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-   -   Solder Instead of Wire Nuts? (http://www.houserepairtalk.com/f9/solder-instead-wire-nuts-10699/)

stevieray 01-25-2011 08:29 PM

Solder Instead of Wire Nuts?
 
Hello everybody.

I am currently rewiring much of my home. It is a converted commercial space, built in the late 40's with additions done at least once per decade... so the place is veritable museum of the evolution of electrical practices (and plumbing and insulation, etc...).

Today I ran across something I've never seen before -- electrical splices made with solder instead of wire nuts! In my younger days I was an electronic hobbyist, so I know electronic connections are commonly made using solder... but I've never heard of it done on house wiring. These connections were then wrapped with some kind of resin impregnated tape, which is as hard as a rock. As you can imagine, it is truly a joy to work on these things... :rolleyes:

Anyway, my question is this: Would these things pass an inspection today? As it is I will be replacing many of them to accomplish the job I am doing, but I wonder if I should seek out all of them and redo them in the interests of safety?

JoeD 01-26-2011 06:41 AM

Connections that old likely don't have gounds so seeking them out and replacing the cables would be a good idea. The connections themselves are fine.

joecaption 01-26-2011 07:21 AM

With wiring that old and added on to so many times I would also be looking at the incoming power line to see if it needs to upgraded (power company most often will do this for free. Making sure there's at least a 200 amp. service with breakers not fuses.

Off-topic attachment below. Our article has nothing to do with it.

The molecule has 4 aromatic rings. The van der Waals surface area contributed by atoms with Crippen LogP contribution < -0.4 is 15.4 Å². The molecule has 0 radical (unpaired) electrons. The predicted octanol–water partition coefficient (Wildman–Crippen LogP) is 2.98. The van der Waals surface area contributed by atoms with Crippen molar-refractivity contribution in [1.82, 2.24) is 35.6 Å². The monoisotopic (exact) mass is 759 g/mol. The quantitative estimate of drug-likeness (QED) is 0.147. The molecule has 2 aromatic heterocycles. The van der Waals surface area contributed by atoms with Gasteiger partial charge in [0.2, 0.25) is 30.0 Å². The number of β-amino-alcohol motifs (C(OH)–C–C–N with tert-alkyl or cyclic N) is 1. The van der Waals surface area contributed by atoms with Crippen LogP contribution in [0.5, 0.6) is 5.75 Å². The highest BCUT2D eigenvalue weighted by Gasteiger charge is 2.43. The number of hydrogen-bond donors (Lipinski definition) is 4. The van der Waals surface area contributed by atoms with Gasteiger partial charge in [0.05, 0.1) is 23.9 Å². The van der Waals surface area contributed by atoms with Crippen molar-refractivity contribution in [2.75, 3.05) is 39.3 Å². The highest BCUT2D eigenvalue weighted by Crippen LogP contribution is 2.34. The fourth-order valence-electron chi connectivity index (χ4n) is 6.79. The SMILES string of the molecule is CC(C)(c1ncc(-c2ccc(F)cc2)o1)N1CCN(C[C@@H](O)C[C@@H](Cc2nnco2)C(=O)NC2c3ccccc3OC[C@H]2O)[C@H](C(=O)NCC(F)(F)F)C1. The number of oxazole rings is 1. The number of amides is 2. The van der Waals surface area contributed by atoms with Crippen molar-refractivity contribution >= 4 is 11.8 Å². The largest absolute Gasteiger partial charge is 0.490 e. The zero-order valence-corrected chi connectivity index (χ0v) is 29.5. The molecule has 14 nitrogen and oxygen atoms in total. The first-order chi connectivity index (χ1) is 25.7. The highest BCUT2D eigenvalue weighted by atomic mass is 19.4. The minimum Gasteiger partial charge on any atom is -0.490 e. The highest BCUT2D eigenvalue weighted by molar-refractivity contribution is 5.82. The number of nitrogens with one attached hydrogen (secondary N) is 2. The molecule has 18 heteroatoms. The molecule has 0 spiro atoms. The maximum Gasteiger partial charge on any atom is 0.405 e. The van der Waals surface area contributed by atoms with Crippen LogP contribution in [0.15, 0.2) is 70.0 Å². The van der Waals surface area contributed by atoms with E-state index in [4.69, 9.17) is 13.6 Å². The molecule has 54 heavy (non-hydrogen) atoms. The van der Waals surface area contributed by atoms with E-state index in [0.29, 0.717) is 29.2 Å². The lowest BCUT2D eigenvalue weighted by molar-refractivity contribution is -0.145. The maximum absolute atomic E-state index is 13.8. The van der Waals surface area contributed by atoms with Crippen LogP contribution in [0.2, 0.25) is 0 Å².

stevieray 01-27-2011 12:07 AM

Thanks for the responses guys.

The power and breaker boxes have already been upgraded, as it was a commercial space up until recently. It has two 200 amp panels. As for the grounds, well that's one of the reasons I am doing all this work. At some point an aluminum ground wire was daisy-chained between some of the outlet/switch boxes, but not all. And some of the old wire is BX, grounded through the armor, but the insulation is crumbling in much of it.

I guess I'll just replace it all. A bit more work, but I'll sleep better that way.

frozenstar 02-04-2011 02:38 AM

I agree on checking the incoming power lines with the old wirings. Hope it went well.

stevieray 02-05-2011 09:06 PM

I am just curious if anyone else has ever run across this way of doing it. I've been doing kitchen/bath renovations for a decade now, and I've never seen it before.


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